The U.S. Computer Fraud and Abuse Act turns the stylish age of 30 years young this Sunday. Yet, it still has a mystique. After all these years and trials and tinkering, do we really know our definitive piece of American cybercrime law at all?
It’s worth snuggling up with the entire legal text some lazy Sunday morning, but to save you some time, we’ll zero in on the most problematic questions surrounding the CFAA. It all starts with a phrase that shows up in the law again and again: “intentionally accesses a protected computer without authorization, and as a result of such conduct, causes damage and loss.”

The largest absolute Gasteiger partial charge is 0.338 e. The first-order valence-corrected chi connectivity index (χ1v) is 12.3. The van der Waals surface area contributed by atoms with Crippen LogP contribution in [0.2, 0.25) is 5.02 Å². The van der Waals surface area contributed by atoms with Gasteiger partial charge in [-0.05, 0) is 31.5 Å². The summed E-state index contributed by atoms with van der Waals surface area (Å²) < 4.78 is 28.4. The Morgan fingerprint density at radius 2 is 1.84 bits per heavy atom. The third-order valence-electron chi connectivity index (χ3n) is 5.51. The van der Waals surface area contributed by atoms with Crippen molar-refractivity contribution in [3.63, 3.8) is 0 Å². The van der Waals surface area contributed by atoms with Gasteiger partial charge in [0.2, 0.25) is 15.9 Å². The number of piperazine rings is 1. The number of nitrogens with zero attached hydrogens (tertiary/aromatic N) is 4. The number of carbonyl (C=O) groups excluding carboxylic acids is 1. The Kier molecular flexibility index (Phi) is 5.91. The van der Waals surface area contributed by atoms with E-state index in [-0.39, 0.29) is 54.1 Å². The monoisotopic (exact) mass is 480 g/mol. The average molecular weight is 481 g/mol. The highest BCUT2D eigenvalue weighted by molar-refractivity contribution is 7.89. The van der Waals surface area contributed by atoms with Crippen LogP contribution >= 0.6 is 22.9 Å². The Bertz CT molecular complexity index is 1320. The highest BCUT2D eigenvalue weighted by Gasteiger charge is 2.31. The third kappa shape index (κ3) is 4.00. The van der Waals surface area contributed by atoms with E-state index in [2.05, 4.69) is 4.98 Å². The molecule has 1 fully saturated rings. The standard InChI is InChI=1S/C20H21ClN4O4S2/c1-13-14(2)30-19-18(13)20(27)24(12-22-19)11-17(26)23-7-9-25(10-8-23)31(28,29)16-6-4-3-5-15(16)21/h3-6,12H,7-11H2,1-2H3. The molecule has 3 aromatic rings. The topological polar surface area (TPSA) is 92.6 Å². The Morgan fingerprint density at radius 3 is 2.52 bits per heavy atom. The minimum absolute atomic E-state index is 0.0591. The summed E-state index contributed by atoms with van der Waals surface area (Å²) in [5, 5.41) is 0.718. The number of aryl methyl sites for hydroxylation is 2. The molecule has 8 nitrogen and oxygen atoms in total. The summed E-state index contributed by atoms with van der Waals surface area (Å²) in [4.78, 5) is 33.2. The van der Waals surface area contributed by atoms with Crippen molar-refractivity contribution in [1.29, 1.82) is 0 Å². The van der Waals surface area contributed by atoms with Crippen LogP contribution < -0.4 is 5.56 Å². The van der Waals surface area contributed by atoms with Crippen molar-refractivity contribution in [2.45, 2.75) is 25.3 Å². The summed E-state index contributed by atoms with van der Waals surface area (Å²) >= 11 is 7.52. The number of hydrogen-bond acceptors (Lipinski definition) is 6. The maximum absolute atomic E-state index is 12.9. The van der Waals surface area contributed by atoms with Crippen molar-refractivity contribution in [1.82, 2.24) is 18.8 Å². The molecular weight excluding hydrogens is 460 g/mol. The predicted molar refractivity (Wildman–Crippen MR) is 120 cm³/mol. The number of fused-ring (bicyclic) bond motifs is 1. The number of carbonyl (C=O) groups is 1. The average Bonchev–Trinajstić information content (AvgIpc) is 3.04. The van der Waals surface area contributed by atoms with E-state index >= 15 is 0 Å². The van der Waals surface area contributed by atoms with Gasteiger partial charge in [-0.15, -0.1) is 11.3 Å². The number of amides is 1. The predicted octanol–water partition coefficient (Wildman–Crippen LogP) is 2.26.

Read on to learn more about what that might and might not mean.
Sara Peters is Senior Editor at Dark Reading and formerly the editor-in-chief of Enterprise Efficiency. Prior that she was senior editor for the Computer Security Institute, writing and speaking about virtualization, identity management, cybersecurity law, and a myriad ... View Full Bio